“Deepfakes” are oftentimes pretty funny memes where one person’s face is seamlessly superimposed onto a video of another’s. Examples include Donald Trump as Dr. Evil and Nic Cage as Yoda, among many others.

Here, for example, are some Nic Cage deepfakes (a particular favorite of the deepfaking community):

“It is not a scandal. It is a sex crime”

Recently, however, these AI-generated videos have gained notoriety for a more sinister purpose: revenge porn. As per a recent report from Forbes, “People on Reddit are already asking about using photos of ex-girlfriends to map their faces to porn clips.” Of course you have, internet.

Daisy Ridley’s face on adult film star’s body.

In response, Pornhub–that gleaming symbol of impeccable ethics and moral righteousness–has declared the usage of someone else’s face, unauthorized, in a “deepfake,” as a work of “nonconsensual content.” As such, it “directly violates” their terms of service, meaning all deepfake content will be removed “as soon as [they] are made aware of it.” Users can do so by “flagging” the offending content.

In response, Reddit, which hosts a “Deepfake” subreddit with over 15,000 members, has followed suit–along with Twitter–deeming the works nonconsensual and prohibiting their posting. Attempting to visit the /r/deepfakes page brings one here:

The actual process of making a deepfake is rather easy but time consuming. It relies on AI and neural networks, but the uninitiated can get started just by downloading FakeApp, a “user-friendly” application built by reddit user “deepfakeapp.” In an interview with Vice’s Motherboard, he told Samantha Cole that his goal was to “improve it to the point where prospective users can simply select a video on their computer, download a neural network correlated to a certain face from a publicly available library, and swap the video with a different face with the press of one button.” While it requires only a couple of clicks from the user, the process can take around 8 to 12 hours to complete.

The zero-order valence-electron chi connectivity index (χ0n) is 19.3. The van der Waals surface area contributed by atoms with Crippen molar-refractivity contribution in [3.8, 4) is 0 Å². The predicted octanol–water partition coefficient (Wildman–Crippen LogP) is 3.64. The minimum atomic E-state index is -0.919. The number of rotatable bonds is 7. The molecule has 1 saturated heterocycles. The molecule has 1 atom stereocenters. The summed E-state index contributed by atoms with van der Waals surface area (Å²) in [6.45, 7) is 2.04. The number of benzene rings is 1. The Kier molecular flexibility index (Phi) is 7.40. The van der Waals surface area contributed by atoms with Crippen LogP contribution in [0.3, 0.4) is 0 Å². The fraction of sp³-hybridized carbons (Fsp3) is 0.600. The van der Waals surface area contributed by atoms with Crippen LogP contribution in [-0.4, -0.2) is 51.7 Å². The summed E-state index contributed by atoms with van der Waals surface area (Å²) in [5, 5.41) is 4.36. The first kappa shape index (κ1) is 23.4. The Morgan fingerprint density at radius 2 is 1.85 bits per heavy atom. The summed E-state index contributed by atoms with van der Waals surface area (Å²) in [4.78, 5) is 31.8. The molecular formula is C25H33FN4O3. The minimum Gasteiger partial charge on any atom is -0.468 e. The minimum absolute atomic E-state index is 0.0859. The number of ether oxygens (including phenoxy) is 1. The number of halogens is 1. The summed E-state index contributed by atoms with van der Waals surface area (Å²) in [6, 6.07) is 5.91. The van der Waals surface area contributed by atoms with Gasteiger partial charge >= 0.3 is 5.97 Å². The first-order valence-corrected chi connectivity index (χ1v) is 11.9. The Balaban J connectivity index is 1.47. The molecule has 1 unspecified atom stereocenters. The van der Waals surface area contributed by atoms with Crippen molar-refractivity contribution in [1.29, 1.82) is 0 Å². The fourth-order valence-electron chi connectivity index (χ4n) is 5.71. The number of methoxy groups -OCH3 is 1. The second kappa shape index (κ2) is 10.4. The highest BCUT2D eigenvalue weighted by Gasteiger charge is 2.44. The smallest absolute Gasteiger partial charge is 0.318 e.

What is most notable about Pornhub’s response to deepfakes–besides their banning them–is their decision to couch the ban in terms of consent. While some commenters have taken issue with this, such as one on Gizmodo who wrote, in part: “I can see how it’s creepy and could potentially be or lead to harassment, but I am not seeing how ‘non-consensual’ is being easily thrown around here,” for others it is a refreshing acknowledgment of the reality of online abuse. In the words of one respondent: “You can’t hide sex crimes behind ‘becuz intrnetz’ anymore dude.”

“Yeah dude.” [Image courtesy Carlos Quintero]

As Ian Morris at Forbes points out discussing the rise of deepfakes, this isn’t the first time we’ve found laws surrounding digital invasions of privacy to be woefully inadequate. When Jennifer Lawrence, for example, had nude images stolen from her computer, she complained of the media’s popular characterization of what happened to her as a “scandal.” She said:

“It is not a scandal. It is a sex crime, it is a sexual violation. It’s disgusting. The law needs to be changed, and we need to change.”

[Image Courtesy Gage Skidmore]

While I wouldn’t hold your breath on our collectively “changing” anytime soon, it’s nice to see companies finally addressing the real harms–along with their complicity in them–that can occur in the digital sphere.

 

Feature Image Courtesy Kat Love @ Unsplash